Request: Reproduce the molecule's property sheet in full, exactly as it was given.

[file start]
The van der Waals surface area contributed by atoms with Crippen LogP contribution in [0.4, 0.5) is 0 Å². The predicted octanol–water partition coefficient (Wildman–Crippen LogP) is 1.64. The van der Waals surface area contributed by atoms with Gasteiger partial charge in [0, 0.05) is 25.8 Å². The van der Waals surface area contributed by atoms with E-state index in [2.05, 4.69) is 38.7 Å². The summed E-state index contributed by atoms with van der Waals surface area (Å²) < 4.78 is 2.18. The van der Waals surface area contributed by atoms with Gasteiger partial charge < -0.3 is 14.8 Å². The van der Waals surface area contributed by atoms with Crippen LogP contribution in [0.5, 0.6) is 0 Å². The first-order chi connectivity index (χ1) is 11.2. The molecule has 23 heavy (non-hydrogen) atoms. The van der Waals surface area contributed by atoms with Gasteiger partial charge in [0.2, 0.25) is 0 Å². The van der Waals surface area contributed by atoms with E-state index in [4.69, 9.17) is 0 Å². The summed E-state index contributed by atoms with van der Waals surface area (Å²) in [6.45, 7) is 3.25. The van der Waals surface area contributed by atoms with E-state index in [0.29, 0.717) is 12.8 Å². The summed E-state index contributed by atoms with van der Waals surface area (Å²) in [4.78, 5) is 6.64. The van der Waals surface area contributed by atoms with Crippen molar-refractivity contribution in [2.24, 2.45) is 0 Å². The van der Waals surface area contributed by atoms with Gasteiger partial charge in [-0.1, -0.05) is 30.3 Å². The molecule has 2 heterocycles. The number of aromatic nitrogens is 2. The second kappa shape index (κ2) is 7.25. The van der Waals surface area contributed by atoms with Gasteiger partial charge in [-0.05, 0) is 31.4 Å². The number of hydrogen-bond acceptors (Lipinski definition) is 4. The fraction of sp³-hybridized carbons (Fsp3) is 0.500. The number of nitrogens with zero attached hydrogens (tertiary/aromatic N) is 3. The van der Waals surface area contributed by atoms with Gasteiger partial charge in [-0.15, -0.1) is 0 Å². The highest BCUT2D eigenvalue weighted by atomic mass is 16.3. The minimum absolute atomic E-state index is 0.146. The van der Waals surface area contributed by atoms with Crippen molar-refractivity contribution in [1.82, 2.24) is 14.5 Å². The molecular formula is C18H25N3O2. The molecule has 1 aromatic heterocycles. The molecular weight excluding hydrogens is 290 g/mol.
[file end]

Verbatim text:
The van der Waals surface area contributed by atoms with Crippen LogP contribution in [0.4, 0.5) is 0 Å². The predicted octanol–water partition coefficient (Wildman–Crippen LogP) is 1.64. The van der Waals surface area contributed by atoms with Gasteiger partial charge in [0, 0.05) is 25.8 Å². The van der Waals surface area contributed by atoms with E-state index in [2.05, 4.69) is 38.7 Å². The summed E-state index contributed by atoms with van der Waals surface area (Å²) < 4.78 is 2.18. The van der Waals surface area contributed by atoms with Gasteiger partial charge < -0.3 is 14.8 Å². The van der Waals surface area contributed by atoms with Crippen LogP contribution in [0.5, 0.6) is 0 Å². The first-order chi connectivity index (χ1) is 11.2. The molecule has 23 heavy (non-hydrogen) atoms. The van der Waals surface area contributed by atoms with Gasteiger partial charge in [0.2, 0.25) is 0 Å². The van der Waals surface area contributed by atoms with E-state index in [4.69, 9.17) is 0 Å². The summed E-state index contributed by atoms with van der Waals surface area (Å²) in [6.45, 7) is 3.25. The van der Waals surface area contributed by atoms with E-state index in [0.29, 0.717) is 12.8 Å². The summed E-state index contributed by atoms with van der Waals surface area (Å²) in [4.78, 5) is 6.64. The van der Waals surface area contributed by atoms with Crippen molar-refractivity contribution in [2.24, 2.45) is 0 Å². The van der Waals surface area contributed by atoms with Gasteiger partial charge in [-0.1, -0.05) is 30.3 Å². The molecule has 2 heterocycles. The number of aromatic nitrogens is 2. The second kappa shape index (κ2) is 7.25. The van der Waals surface area contributed by atoms with Gasteiger partial charge in [-0.05, 0) is 31.4 Å². The number of hydrogen-bond acceptors (Lipinski definition) is 4. The fraction of sp³-hybridized carbons (Fsp3) is 0.500. The number of nitrogens with zero attached hydrogens (tertiary/aromatic N) is 3. The van der Waals surface area contributed by atoms with Gasteiger partial charge in [-0.15, -0.1) is 0 Å². The highest BCUT2D eigenvalue weighted by atomic mass is 16.3. The minimum absolute atomic E-state index is 0.146. The van der Waals surface area contributed by atoms with Crippen molar-refractivity contribution in [1.82, 2.24) is 14.5 Å². The molecular formula is C18H25N3O2. The molecule has 1 aromatic heterocycles. The molecular weight excluding hydrogens is 290 g/mol.